Mechanical and Transport Characteristics of Coal-Biomass Mixtures for Advanced IGCC Systems

Open Access
Chandra, Divya
Graduate Program:
Energy and Mineral Engineering
Master of Science
Document Type:
Master Thesis
Date of Defense:
February 03, 2012
Committee Members:
  • Derek Elsworth, Thesis Advisor
  • Coal-Biomass mixtures
  • Gasifier
  • Integrated Gasification Combined Cycle (IGCC)
  • Grain Breakage
  • Permeability Evolution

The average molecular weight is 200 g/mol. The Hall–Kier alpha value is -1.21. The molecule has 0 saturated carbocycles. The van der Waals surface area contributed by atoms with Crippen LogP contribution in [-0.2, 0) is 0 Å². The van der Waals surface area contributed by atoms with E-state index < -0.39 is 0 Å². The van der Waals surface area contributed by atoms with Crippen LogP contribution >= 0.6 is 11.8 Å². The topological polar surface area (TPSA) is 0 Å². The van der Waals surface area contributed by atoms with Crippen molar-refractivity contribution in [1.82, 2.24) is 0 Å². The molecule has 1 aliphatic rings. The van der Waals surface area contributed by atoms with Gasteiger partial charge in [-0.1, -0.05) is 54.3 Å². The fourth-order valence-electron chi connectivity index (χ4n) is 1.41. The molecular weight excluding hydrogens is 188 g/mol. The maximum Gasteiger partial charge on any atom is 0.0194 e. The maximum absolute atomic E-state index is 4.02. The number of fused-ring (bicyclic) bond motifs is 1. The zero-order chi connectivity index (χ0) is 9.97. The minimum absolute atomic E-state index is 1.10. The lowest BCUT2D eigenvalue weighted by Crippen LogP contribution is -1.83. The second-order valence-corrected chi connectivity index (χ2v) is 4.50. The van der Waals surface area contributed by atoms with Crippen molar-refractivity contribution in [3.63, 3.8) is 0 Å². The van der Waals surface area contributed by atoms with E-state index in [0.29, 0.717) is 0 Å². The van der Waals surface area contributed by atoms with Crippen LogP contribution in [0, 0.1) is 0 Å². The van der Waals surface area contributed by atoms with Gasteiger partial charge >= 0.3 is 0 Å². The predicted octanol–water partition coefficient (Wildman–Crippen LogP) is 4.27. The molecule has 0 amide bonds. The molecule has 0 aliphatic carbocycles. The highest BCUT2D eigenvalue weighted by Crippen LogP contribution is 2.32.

Co-firing of coal-biomass is one effective means of reducing CO2 emissions as biomass is a carbon neutral supplementary fuel. Co-feeding of biomass is technically challenging and is an unaddressed issue. We explore the relationship between mechanical, transport and critical state characteristics of coal-biomass mixtures by evaluating mixture composition, stress, strength, rhelogy and permeability of coal-biomass mixtures. We report measurements of strength and permeability evolution for uniformly graded (passing #200 mesh) granular mixtures of coal-biomass in the proportions (a) 100% sub-bituminous coal, (b) 75%-25% sub-bituminous coal-biomass and (c) 100% biomass. We observe response at confining stresses in the range 5 and 25 MPa and at strain rates of ~10-4/s. The pure biomass is the most compliant and weakest of the three mixtures and the coal the stiffest and strongest. The samples stiffen with compaction as confining stress increases. Results show strain hardening for all sample mixtures resulting from grain breakage. Work hardening behavior is characterized using a CAP model. Permeability measurements are made assuming steady state conditions. In all samples, permeability reduces with an increase in axial strain and yields permeabilities in the range 10-14 to 10-16 m2 (10 to 0.1 mD). We define the evolution of permeability as a function of changes in both porosity and grain breakage. These measurements are important in characterizing feed characteristics of dry-fed coal-biomass mixtures to prevent gas-flow back and to maintain feed rates into pressurized gasifiers.